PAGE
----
How Can Asset & Wealth Managers Translate the Hype and Promise of Automation, into Reality?

Mark Webb

Asset & Wealth Managers are not thinking broadly enough about Automation

Automation is a subject which has been a hot topic of debate across many industries for a number of years. The Automotive and Manufacturing industries, for example, have extensively embraced automation, and we have seen the Financial Services market look to capitalize on the benefits that these sectors have experienced. The prospect of automating high volume, manual processes which can reduce costs and errors, but also free up human capital to work on higher value tasks, is appealing.

As such, we have seen areas within Asset Management such as regular reporting, client onboarding, finance processes, and a number of sales/marketing and operational activities be the main use cases firms have focused on. To achieve this, firms have used a range of various technologies, however few have been able to turn these individual technologies into cohesive automation platforms.

Whilst many Asset Managers have a number of different automation projects underway with numerous vendors and significant budget spend, the reality is that most firms may not be getting the value out of automation that they could.

As firms start to consider various automation use cases, it is quickly becoming apparent that it needs to involve more than just a single technology, system or development capability. There is no single solution which covers the myriad of use cases that an Asset or Wealth Manager might want to target. Firms are instead faced with building a portfolio of appropriate tools which need to integrate with their overall technology & data stack.

As an example, the list below shows the different types of automation tools that are suitable for different scenarios:

  • Data provisioning tools e.g. APIs, ETL (Extract, Transfer, Load) tools
  • System/function specific workflows e.g. Salesforce, Aladdin
  • Business process management/workflow tools e.g. onboarding processes
  • RPA to “Gap Fill”

From our annual Digital Readiness survey, we are also hearing that firms face common challenges in making the most out of their automation investments. These challenges include:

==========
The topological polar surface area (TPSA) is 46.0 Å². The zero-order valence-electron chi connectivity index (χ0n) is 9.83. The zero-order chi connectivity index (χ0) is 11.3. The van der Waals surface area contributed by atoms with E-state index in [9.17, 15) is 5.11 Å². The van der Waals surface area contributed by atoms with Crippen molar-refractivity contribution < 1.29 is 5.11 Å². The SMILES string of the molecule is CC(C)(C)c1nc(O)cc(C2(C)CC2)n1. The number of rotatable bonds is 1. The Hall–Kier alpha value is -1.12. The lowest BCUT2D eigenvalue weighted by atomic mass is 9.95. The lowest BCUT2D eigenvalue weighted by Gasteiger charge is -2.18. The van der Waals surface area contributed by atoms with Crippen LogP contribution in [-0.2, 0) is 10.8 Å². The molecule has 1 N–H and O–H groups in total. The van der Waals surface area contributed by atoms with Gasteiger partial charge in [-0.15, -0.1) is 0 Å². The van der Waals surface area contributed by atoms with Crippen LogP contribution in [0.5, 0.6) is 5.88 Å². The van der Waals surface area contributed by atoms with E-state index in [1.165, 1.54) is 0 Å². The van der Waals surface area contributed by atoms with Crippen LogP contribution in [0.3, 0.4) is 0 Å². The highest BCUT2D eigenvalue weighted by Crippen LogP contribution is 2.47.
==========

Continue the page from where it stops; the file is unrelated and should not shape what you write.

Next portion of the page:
We suggest that firms are not getting the most out of the automation capabilities they may have invested in, because it falls between various functions within a firm and most firms have not understood how to organise around it.

Key Question:

The question that firms are now addressing is whether they continue to develop a range of point solutions for different use cases, run by different parts of the company, or whether they view automation as a core capability and view it as a platform which can be deployed widely across the firm.

This can maximise the value that firms get out of automation tools if there is a broad enough set of use cases –  in our opinion it should not be a single or a small number of use cases.


Our view is that firms should aim to proliferate use cases across all functions of the Asset Manager, providing opportunities to automate not just within one function (e.g . Operations) but across Investments, Distribution and enterprise functions (e.g Finance) .

We see two key aspects to answering the question: Technology and Organisation.

Automation Technology Platforms

On the technology side, the portfolio of automation technologies should be designed within a connected solution architecture.

In addition, firms should investigate how developments from the leading vendors are enabling enhanced scalability through Low/No Code platforms. This can help to distribute the development effort and responsibility outside of specific technology teams and into “Citizen Developers” who will be able to execute a level of automation on a self-serve basis.

It is notable that this approach has been executed within the Asset Management industry already, especially across green-field firms who are able to build without the burden of legacy technology and organisational structures.

Governance and Org Set-up

Throughout 2022, we expect to see the focus switch to more questions about how to organise around these common capability platforms and how to drive an automation strategy across the firm.

There are three key priorities that we expect to become the organisational focus for Asset Managers to drive a scaled automation platform:

  • Establishing Strategic Leadership Groups on Automation and setting a firm-wide vision
  • Establishing governance processes to identify, prioritise and execute across use cases
  • Exploring what Low Code platforms and what the “Citizen Developer” model would mean within their organisation

What To Do Now

  • Take stock of where you are now. Understand the tools and use cases across the organisation to assess the value you are currently getting
  • Set a vision for the future of automation, and a strategy for how it can be deployed across the firm
  • Look to upgrade or transform the current Automation Technology stack, and gain access to new capabilities which incumbent and new vendors are bringing to the market
  • Develop the governance and organisational structure to deliver that vision.

Contact Us

We would be delighted to discuss both our experience and capabilities with you in the context of these findings and broader market trends, to explore how your organisation could benefit. For further information please contact us here.

About the Author

Mark Webb

Mark has spent over nine years in Investment Management, with experience in TOM Design, Technology Implementations, Digital Strategy and Client Experience Design. He has worked across all areas of the Asset Management value chain, regularly covering Target Operating Model designs; including through M&A integration programmes as well as through Client Experience delivery and a range of Digital Strategy initiatives.